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Cellular tropism of human immunodeficiency virus: Receptors and inhibitors

Willey, Samantha Jane; (2003) Cellular tropism of human immunodeficiency virus: Receptors and inhibitors. Doctoral thesis (Ph.D), UCL (University College London). Green open access

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Highly active anti-retroviral therapy (HAART) has been very effective in reducing viral loads in HIV+ patients. However, current therapies carry detrimental side effects, require complex drug regimes for administration and are threatened by the emergence of resistant variants. The need for new effective therapies targeted to different stages in the HIV life cycle is urgent. The 7-transmembrane G protein-coupled chemokine receptors CCR5 and CXCR4 are the major coreceptors for HIV and SIV. The majority of transmitted viruses are R5-tropic, yet variants able to exploit CXCR4 (R5X4- or X4-tropic) emerge in the late stages of disease in up to 50% of individuals. As R5 strains remain present throughout disease, CCR5 is an ideal target for novel therapeutic intervention. At least a dozen other chemokine receptors or close relatives also support infection by particular HIV/SIV strains on CD4+ indicator cell lines in vitro. Despite the expression of many of these different receptors on primary CD4+ cells, their role during in vivo infection is currently thought to be insignificant. However, in the advent of CCR5 inhibitors, minority populations of variants able to use such coreceptors may become predominant and thus escape inhibition by CCR5-specific drugs. Here I have analysed the sensitivity of R5 and R5X4 strains of HIV and SIV to a series of six novel small molecule inhibitors of CCR5 on a diverse range of cell types, including lymphocytes and macrophages, the main cell types targeted by HIV-1 in vivo. In order to better evaluate the contribution of alternative coreceptors in vivo in the event of CCR5 being blocked, several primary untransformed cell cultures, including peripheral blood mononuclear cells (PBMCs), brain microvascular endothelial cells (BMVECs) and cells from immunoprivileged sites such as astrocytes and Leydig cells, were tested for expression of functional coreceptors able to support infection by HIV and SIV. A coreceptor of unknown identity has been discovered that is expressed on these primary cells and that supports infection by a subset of HIV and SIV isolates, including some from both subtypes B and C. The potential in vivo roles of CCR5 inhibitors and of alternative coreceptors will be discussed.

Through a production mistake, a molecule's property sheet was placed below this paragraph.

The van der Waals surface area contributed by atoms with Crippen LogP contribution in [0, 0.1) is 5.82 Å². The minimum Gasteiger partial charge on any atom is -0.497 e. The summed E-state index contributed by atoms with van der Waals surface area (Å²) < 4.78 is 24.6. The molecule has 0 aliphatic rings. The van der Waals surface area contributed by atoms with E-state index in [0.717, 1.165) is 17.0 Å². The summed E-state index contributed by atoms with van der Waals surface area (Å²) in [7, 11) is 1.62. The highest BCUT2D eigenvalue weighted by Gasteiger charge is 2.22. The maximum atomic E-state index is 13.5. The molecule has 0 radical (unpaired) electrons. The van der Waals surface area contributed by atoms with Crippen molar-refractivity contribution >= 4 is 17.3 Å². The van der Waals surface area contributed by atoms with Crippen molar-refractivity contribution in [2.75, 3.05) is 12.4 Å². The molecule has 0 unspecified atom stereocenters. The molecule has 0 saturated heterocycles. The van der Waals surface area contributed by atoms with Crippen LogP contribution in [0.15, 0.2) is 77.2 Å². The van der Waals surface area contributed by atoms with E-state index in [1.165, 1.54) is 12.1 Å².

Type: Thesis (Doctoral)
Qualification: Ph.D
Title: Cellular tropism of human immunodeficiency virus: Receptors and inhibitors
Open access status: An open access version is available from UCL Discovery
Language: English
Additional information: Thesis digitised by ProQuest.
URI: https://discovery.ucl.ac.uk/id/eprint/10105741
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